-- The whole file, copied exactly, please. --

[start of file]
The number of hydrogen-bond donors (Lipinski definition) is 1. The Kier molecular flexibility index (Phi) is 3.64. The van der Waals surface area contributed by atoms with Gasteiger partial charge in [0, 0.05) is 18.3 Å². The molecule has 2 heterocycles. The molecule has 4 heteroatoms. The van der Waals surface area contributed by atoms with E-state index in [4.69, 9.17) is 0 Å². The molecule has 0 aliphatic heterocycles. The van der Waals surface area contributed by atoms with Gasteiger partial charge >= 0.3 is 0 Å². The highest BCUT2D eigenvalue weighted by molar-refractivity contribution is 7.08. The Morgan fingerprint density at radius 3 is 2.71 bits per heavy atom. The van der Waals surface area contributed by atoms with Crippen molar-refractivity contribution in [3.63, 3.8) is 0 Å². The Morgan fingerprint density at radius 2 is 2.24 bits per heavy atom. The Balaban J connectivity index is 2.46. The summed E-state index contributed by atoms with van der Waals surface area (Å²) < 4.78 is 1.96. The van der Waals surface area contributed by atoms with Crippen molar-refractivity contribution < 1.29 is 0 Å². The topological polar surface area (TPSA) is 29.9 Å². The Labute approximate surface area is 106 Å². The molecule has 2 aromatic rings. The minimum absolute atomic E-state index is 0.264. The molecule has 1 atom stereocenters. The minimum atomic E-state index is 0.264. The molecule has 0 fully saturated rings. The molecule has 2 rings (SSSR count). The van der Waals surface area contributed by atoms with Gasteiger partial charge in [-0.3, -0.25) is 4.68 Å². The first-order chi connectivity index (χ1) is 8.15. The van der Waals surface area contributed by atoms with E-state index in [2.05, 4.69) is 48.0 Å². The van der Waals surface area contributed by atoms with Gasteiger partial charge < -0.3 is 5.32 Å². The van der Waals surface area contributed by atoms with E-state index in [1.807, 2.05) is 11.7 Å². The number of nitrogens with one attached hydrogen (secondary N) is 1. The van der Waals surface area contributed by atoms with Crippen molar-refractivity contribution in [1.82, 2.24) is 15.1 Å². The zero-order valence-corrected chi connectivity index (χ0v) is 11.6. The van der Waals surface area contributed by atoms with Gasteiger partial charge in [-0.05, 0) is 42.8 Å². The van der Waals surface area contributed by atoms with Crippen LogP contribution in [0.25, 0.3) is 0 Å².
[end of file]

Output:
The number of hydrogen-bond donors (Lipinski definition) is 1. The Kier molecular flexibility index (Phi) is 3.64. The van der Waals surface area contributed by atoms with Gasteiger partial charge in [0, 0.05) is 18.3 Å². The molecule has 2 heterocycles. The molecule has 4 heteroatoms. The van der Waals surface area contributed by atoms with E-state index in [4.69, 9.17) is 0 Å². The molecule has 0 aliphatic heterocycles. The van der Waals surface area contributed by atoms with Gasteiger partial charge >= 0.3 is 0 Å². The highest BCUT2D eigenvalue weighted by molar-refractivity contribution is 7.08. The Morgan fingerprint density at radius 3 is 2.71 bits per heavy atom. The van der Waals surface area contributed by atoms with Crippen molar-refractivity contribution in [3.63, 3.8) is 0 Å². The Morgan fingerprint density at radius 2 is 2.24 bits per heavy atom. The Balaban J connectivity index is 2.46. The summed E-state index contributed by atoms with van der Waals surface area (Å²) < 4.78 is 1.96. The van der Waals surface area contributed by atoms with Crippen molar-refractivity contribution < 1.29 is 0 Å². The topological polar surface area (TPSA) is 29.9 Å². The Labute approximate surface area is 106 Å². The molecule has 2 aromatic rings. The minimum absolute atomic E-state index is 0.264. The molecule has 1 atom stereocenters. The minimum atomic E-state index is 0.264. The molecule has 0 fully saturated rings. The molecule has 2 rings (SSSR count). The van der Waals surface area contributed by atoms with Gasteiger partial charge in [-0.3, -0.25) is 4.68 Å². The first-order chi connectivity index (χ1) is 8.15. The van der Waals surface area contributed by atoms with E-state index in [2.05, 4.69) is 48.0 Å². The van der Waals surface area contributed by atoms with Gasteiger partial charge < -0.3 is 5.32 Å². The van der Waals surface area contributed by atoms with E-state index in [1.807, 2.05) is 11.7 Å². The number of nitrogens with one attached hydrogen (secondary N) is 1. The van der Waals surface area contributed by atoms with Crippen molar-refractivity contribution in [1.82, 2.24) is 15.1 Å². The zero-order valence-corrected chi connectivity index (χ0v) is 11.6. The van der Waals surface area contributed by atoms with Gasteiger partial charge in [-0.05, 0) is 42.8 Å². The van der Waals surface area contributed by atoms with Crippen LogP contribution in [0.25, 0.3) is 0 Å².